2021-08-20| Trials & Approvals

J&J’s FDA-Approved Bispecific Antibody Registers Promising Phase 1 Results for a Different Indication

by Judy Ya-Hsuan Lin
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Non-small cell lung cancer (NSCLC) accounts for 84% of all lung cancer diagnoses. In particular, NSCLC with mesenchymal-epithelial transition exon 14 (METex14) skipping mutations is difficult to manage. MET inhibitors are used to reduce the hyperactivation of MET receptors and prevent cancer cell growth. However, a vast majority of patients eventually become resistant to the therapy.

On August 19th, J&J announced preliminary data from the Phase 1 CHRYSALIS study that evaluated its bispecific antibody, Rybrevant (amivantamab-vmjw) for the treatment of patients with NSCLC with METex14 skipping mutations. Results showed that the drug demonstrated anti-tumor activity in patients and a safety profile consistent with the previous dose used in Phase 2.

“Newer treatment advances for non-small cell lung cancer provide benefit to patients with MET exon 14 skipping mutations, but because they are effective for only a finite period of time, patients ultimately find themselves in need of new therapies,” said Alexander Spira, M.D., Ph.D., FACP, Director of the Virginia Cancer Specialists Research Institute, Co-Chair U.S. Oncology Thoracic Program and presenting study investigator.

The detailed results will be presented at the virtual meeting of the International Association for the Study of Lung Cancer’s (IASLC) 2021 World Conference on Lung Cancer (WCLC).


Phase 1 CHRYSALIS Study

A total of 19 patients with METex14 genetic variant participated in the Phase 1 CHRYSALIS study and received the same amount of dosage based on the individual’s weight as in the Phase 2 CHRYSALIS study.

The primary endpoint was the overall response rate (ORR). Of the 14 response evaluable enrollees, partial responses were observed in 64% with four patients pending confirmation. The activity was observed in untreated and previously-treated patients, including four of seven patients previously treated with MET tyrosine kinase inhibitors (TKIs). The median time to first response was 4.1 months.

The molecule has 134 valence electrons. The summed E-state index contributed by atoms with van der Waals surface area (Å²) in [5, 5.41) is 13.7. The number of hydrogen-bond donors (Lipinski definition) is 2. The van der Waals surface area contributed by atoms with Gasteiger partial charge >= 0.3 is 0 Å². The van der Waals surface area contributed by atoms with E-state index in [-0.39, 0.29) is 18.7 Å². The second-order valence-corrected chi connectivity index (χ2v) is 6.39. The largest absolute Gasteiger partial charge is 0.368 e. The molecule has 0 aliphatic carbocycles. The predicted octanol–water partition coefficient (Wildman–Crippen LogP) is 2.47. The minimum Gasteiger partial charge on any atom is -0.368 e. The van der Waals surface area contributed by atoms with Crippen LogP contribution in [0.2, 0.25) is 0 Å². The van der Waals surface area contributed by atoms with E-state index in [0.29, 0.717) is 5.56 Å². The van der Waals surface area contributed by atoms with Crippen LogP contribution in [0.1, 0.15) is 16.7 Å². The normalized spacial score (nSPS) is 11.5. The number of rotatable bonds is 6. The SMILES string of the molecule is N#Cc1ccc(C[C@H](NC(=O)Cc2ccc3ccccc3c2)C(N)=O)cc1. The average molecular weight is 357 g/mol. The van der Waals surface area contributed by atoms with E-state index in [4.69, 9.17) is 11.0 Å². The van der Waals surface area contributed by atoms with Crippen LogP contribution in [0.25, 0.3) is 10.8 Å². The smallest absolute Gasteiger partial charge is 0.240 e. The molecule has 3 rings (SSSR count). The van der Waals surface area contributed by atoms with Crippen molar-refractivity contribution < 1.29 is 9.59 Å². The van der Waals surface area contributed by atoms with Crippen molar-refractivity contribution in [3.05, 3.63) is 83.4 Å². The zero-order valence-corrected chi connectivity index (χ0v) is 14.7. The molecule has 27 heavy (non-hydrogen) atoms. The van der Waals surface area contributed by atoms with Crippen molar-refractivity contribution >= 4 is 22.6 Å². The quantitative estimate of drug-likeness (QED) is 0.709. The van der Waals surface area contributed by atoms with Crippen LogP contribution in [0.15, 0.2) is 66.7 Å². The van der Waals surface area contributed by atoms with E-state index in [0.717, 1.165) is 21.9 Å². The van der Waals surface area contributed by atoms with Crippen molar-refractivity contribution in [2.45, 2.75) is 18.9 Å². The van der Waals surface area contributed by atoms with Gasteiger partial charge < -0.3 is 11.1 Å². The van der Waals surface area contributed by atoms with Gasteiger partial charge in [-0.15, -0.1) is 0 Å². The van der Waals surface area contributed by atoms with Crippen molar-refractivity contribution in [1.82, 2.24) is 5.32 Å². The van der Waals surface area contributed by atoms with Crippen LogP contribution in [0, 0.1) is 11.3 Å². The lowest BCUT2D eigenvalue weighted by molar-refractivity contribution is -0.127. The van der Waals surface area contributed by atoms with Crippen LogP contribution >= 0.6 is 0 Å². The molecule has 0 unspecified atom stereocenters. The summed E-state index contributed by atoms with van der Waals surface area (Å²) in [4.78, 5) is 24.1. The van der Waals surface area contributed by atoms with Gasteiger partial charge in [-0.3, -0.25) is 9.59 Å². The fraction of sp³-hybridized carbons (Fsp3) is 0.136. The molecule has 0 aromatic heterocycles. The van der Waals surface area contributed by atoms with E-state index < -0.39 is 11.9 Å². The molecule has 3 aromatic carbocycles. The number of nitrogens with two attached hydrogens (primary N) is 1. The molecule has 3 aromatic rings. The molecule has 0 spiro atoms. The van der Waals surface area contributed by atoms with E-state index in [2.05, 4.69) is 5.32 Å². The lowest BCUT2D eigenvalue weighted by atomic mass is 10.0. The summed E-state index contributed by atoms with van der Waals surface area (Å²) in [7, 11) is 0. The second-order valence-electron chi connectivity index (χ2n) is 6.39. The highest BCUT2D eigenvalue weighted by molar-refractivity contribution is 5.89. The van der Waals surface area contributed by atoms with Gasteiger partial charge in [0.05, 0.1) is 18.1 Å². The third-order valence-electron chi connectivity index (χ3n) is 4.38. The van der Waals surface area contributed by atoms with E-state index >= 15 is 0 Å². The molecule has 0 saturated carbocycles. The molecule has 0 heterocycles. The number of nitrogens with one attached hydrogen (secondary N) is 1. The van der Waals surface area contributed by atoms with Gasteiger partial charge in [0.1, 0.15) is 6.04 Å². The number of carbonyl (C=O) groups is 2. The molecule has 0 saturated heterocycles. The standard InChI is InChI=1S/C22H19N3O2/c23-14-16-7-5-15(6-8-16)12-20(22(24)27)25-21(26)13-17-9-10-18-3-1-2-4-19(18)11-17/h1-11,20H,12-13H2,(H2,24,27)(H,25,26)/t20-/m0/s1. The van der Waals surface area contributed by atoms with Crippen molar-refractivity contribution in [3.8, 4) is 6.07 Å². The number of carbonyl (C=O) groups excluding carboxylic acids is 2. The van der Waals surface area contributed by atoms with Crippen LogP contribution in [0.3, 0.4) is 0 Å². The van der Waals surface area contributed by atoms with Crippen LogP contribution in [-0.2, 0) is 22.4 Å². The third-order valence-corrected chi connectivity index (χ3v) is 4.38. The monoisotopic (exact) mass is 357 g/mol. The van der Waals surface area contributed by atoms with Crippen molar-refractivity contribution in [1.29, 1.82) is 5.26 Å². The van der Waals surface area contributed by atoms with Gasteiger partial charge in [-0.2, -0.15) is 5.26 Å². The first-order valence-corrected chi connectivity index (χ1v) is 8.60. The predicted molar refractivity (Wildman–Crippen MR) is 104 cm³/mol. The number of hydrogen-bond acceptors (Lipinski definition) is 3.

The treatment-related adverse events were mostly in Grade 1-2. Grade 3 or above were observed in three patients, or 16% of the total sample population, which included dyspnea (N=1), hypoalbuminemia (N=1), and rash (N=1). 11% and 5% of patients’ adverse events led to dose reduction and discontinuation, respectively. 32% experienced dose interruptions.


Rybrevant’s Wide Usage to Multiple Types of Mutations of NSCLC

Rybrevant is a fully-human bispecific antibody directed against EGFR and MET receptors. Its largest potential competitor is Takeda’s small molecule drug, mobocertinib which has a PDUFA target action date of October 26th.

In several other clinical trials, Rybrevant has been examined to treat possible types of mutations of NSCLC, including

  1. Locally advanced or metastatic NSCLC with EGFR exon 20 insertion mutations,
  2. Untreated advanced EGFR-mutated NSCLC in combination with EGFR inhibitor Lazertinib in the Phase 3 MARIPOSA study,
  3. Advanced or metastatic EGFR mutated NSCLC and exon 20 insertion mutations in combination with carboplatin-pemetrexed in the Phase 3 PAPILLON study.

Among the three studies, the first has already been approved by the FDA since May 2021 and filed regulatory submissions to health authorities in Europe and other markets.

Apart from testing the effectiveness of Rybrevant, there are studies investigating the feasibility of its subcutaneous administration based on safety and pharmacokinetics in the Phase 1 PALOMA study.

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